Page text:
Urinary Tract Infections"I am a clean person! Why do I keep getting urinary tract infections?"
Women have a short urethra (the tube which drains the urine from the bladder) which means that any bacteria which are going to get into the bladder have only a short distance to travel. The vaginal and peri-anal area is 'colonized' with e.coli and other bacteria no matter how many times you shower. Since this area has some bacteria in it they are likely to ascend to the bladder on occasion. "What does 'colonized' mean? Does this mean that I have germs in my vagina all the time?"
Colonization simply means that bacteria are present. We are all coated with low levels of bacteria all over our bodies. The skin and mucous membranes serve as an excellent barrier against infection but occasionally these bacteria find a way into the bladder and are able to cause an infection. "I have a urinary tract infection and I just had sex with my boyfriend. Did I get it from him or can I give this to him?"
Vaginal penetration is one way to acquire a urinary tract infection. The penis will change the shape of the urethral opening slightly with penetration and with it may introduce some of the bacteria which happens to be in the area and give them a little way into the urethra and allow easier access to the bladder. You cannot give your urinary tract infection to your partner. "I get urinary tract infections practically every time I have sex. How can I prevent this? Is something wrong with me?"
'Post coital' urinary tract infections are common because the penetration introduces bacteria into the urethra and makes some women more open to infection. If this appears to be your particular pattern, visit your health care provider and ask them to consider an antibiotic for you to take after intercourse to help lower the transmission rate. "I heard that if I take too many baths, this might give me urinary tract infections."
Soaking in the tub (especially a bubble bath) will give some women more frequent urinary complaints. While it seems like the best possible place to get clean and limit any bacteria, the soaking makes the urethra (bladder opening) more susceptible to infection. "I accidentally wiped from back to front! Is anything bad going to happen to me?"
It is not likely that you will get a urinary tract infection but it is possible. Just keep an eye out for symptoms. "I don't have any burning when I pee but I have some pain in my lower middle abdomen which is uncomfortable and relieved a bit when I urinate."
Cystitis is an inflammation of the lining of the bladder wall and can mimic a urinary tract infection. The bladder sits just behind the pubic bones in the front of the pelvis and may present with pain even in the absence of infection. "In class I have to hold my urine because it is inconvenient to leave all the time. Is this a reason to get urinary tract infections?"
Holding your urine will cause 'pooling' of urine in the bladder. The bladder is supposed to be emptied when it feels full and if the woman has a busy schedule or just can't break away to get to the bathroom that pool of urine can serve as an area for an infection to take hold in the normally sterile urine environment. By urinating frequently you are not allowing the urine to stand still for too long and so the bacteria which might have caused a urinary tract infection are voided out of the body. "I heard that cranberry juice is good for urinary tract infections but every time I get one I start drinking the juice like crazy and still have to go get antibiotics!"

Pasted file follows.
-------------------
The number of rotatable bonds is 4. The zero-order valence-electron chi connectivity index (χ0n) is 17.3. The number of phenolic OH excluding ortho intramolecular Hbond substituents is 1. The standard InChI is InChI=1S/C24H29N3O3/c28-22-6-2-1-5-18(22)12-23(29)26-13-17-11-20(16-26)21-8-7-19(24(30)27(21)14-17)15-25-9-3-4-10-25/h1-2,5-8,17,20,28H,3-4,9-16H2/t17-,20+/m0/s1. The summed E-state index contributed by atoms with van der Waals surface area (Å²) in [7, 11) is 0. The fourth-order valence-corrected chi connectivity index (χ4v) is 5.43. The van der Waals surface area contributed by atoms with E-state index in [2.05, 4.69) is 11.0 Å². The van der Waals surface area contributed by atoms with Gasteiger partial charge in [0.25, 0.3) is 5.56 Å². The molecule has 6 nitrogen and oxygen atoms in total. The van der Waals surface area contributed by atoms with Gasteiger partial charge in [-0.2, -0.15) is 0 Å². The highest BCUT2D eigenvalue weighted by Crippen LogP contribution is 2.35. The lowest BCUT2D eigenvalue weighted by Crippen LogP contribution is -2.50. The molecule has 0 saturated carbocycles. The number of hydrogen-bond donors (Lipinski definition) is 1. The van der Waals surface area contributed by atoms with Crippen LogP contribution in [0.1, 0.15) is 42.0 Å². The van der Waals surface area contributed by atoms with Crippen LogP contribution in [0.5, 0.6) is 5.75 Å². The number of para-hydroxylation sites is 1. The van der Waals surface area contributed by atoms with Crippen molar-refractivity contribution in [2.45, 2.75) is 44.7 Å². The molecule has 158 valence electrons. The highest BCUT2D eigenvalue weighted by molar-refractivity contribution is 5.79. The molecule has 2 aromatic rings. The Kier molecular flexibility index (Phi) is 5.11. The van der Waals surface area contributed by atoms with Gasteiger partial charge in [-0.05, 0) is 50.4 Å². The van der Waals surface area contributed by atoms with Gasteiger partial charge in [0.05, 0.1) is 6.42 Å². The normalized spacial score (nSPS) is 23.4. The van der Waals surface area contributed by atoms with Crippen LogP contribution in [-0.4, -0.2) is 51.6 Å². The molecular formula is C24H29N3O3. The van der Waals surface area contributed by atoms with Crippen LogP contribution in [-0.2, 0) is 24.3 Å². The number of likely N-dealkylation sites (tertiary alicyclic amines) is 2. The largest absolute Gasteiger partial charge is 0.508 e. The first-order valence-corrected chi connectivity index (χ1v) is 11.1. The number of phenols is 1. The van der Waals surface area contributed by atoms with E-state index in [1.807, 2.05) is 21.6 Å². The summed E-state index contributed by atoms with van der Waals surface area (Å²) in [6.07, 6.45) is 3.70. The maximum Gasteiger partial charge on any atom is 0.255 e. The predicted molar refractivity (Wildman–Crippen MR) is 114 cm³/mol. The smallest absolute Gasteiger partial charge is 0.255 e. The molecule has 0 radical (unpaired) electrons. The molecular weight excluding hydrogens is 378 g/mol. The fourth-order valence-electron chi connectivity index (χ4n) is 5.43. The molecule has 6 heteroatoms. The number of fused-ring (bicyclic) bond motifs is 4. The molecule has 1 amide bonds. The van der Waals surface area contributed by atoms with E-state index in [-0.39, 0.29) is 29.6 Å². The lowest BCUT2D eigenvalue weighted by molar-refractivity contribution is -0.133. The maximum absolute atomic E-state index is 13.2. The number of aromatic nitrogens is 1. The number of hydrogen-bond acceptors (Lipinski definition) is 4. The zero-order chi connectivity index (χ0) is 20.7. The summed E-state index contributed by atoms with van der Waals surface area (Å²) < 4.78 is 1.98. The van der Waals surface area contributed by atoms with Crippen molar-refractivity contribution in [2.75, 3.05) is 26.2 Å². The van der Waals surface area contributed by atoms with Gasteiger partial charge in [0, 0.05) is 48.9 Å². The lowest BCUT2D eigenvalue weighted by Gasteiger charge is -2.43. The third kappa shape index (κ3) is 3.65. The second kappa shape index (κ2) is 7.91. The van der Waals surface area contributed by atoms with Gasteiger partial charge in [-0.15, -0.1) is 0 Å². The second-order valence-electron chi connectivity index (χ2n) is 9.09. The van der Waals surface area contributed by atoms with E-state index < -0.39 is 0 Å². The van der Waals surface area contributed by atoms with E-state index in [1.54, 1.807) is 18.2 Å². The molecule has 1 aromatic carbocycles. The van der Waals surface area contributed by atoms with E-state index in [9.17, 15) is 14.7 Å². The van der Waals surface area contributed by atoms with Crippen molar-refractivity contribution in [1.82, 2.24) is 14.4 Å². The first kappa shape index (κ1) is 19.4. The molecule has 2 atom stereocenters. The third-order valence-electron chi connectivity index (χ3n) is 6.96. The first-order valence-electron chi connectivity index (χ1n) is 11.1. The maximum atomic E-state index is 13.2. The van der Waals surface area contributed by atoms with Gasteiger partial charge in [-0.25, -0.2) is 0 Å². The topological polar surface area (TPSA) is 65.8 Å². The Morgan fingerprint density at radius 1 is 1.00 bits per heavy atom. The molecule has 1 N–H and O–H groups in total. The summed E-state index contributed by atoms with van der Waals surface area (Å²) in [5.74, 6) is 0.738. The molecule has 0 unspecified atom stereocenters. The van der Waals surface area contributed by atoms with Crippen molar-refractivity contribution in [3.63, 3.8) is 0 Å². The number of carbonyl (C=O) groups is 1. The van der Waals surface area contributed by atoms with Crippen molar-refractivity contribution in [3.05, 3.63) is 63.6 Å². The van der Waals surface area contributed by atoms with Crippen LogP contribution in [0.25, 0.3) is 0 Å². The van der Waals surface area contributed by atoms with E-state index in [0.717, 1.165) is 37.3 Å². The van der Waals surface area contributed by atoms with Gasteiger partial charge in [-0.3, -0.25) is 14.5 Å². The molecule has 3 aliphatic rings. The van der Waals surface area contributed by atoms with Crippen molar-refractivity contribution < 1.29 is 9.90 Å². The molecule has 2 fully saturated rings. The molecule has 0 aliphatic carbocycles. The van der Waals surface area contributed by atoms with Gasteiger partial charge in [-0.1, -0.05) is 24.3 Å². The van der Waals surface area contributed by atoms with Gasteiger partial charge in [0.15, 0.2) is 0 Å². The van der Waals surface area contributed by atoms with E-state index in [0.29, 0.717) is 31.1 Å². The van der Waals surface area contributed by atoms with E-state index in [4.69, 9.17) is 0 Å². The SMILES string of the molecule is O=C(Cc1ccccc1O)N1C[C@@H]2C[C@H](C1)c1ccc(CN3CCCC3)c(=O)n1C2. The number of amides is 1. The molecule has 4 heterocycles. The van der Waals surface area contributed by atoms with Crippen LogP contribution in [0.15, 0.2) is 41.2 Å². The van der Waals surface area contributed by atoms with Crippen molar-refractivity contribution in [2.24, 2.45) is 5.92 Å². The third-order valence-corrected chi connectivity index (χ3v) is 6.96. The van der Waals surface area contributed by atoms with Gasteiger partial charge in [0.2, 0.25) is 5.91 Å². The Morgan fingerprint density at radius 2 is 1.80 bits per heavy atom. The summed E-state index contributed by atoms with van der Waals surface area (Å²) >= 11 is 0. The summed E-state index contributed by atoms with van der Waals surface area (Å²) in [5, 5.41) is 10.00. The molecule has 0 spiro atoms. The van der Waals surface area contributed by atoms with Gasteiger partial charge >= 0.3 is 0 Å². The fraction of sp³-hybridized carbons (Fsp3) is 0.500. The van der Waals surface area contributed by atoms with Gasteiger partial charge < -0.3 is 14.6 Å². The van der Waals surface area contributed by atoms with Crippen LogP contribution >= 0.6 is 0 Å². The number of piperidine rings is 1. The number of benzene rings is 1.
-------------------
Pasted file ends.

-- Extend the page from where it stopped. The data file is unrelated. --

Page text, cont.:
Cranberry juice has been shown to prevent bacteria from adhering to the cells in some cases. It is most useful as a preventative measure. Once the urinary tract infection takes hold cranberry juice will not help except to flush the system. Drink a glass each day and this may help reduce your frequency of urinary tract infections. "Why do I have to go to the doctor every time I have a urinary tract infection. Can't he just call in a prescription for me?"
Health care practitioners are very careful even about such routine complaints as urinary tract infections. Each occurrence needs to be tested and documented because that provider has only one chance to get information about your infection and to make sure that there is nothing more serious going on. The urinalysis needs to be done and the culture sent. The symptoms of UTI's are not always consistent with an actual infection. Cystitis, pelvic inflammatory disease, urethritis, STDs, herpes and microtrauma can all give symptoms of urinary burning or frequency. "Should I eat yogurt or acidophilus to avoid a yeast infection?"
These products contain elements which help maintain the normal bacterial environment of the vaginal tissues. They help some women and others do not find them effective. "What kind of underwear is best to avoid urinary tract infections?"
Cotton underwear 'breathes' better than nylon or silk underwear. Tight fitting pants also seem to promote urinary tract infections because there is not as much air flow and the tissues are compressed into a smaller area which may prolong exposure of the bladder urethra to the local colonized bacteria.
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